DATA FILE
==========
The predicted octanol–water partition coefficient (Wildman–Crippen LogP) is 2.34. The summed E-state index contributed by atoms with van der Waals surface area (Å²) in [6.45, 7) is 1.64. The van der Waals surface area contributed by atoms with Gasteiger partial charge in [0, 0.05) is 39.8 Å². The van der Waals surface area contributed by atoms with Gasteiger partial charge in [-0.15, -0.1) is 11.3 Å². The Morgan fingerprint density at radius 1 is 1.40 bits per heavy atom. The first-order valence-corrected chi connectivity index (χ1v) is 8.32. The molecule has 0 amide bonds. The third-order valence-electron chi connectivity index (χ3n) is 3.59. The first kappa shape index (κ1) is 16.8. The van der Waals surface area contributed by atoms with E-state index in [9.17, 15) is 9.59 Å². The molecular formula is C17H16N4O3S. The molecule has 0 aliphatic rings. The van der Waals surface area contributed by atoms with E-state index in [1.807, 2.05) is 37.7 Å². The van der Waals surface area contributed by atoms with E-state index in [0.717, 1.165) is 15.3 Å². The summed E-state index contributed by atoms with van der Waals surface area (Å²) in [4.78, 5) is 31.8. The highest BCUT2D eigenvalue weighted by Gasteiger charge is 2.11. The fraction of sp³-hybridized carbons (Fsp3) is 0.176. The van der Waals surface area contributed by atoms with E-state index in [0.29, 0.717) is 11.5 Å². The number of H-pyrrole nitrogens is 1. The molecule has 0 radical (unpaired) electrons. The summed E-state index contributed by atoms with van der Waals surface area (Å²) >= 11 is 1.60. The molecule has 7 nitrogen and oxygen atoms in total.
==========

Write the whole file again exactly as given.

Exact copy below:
The predicted octanol–water partition coefficient (Wildman–Crippen LogP) is 2.34. The summed E-state index contributed by atoms with van der Waals surface area (Å²) in [6.45, 7) is 1.64. The van der Waals surface area contributed by atoms with Gasteiger partial charge in [0, 0.05) is 39.8 Å². The van der Waals surface area contributed by atoms with Gasteiger partial charge in [-0.15, -0.1) is 11.3 Å². The Morgan fingerprint density at radius 1 is 1.40 bits per heavy atom. The first-order valence-corrected chi connectivity index (χ1v) is 8.32. The molecule has 0 amide bonds. The third-order valence-electron chi connectivity index (χ3n) is 3.59. The first kappa shape index (κ1) is 16.8. The van der Waals surface area contributed by atoms with E-state index in [9.17, 15) is 9.59 Å². The molecular formula is C17H16N4O3S. The molecule has 0 aliphatic rings. The van der Waals surface area contributed by atoms with E-state index in [1.807, 2.05) is 37.7 Å². The van der Waals surface area contributed by atoms with E-state index in [0.717, 1.165) is 15.3 Å². The summed E-state index contributed by atoms with van der Waals surface area (Å²) in [4.78, 5) is 31.8. The highest BCUT2D eigenvalue weighted by Gasteiger charge is 2.11. The fraction of sp³-hybridized carbons (Fsp3) is 0.176. The van der Waals surface area contributed by atoms with E-state index in [0.29, 0.717) is 11.5 Å². The number of H-pyrrole nitrogens is 1. The molecule has 0 radical (unpaired) electrons. The summed E-state index contributed by atoms with van der Waals surface area (Å²) >= 11 is 1.60. The molecule has 7 nitrogen and oxygen atoms in total.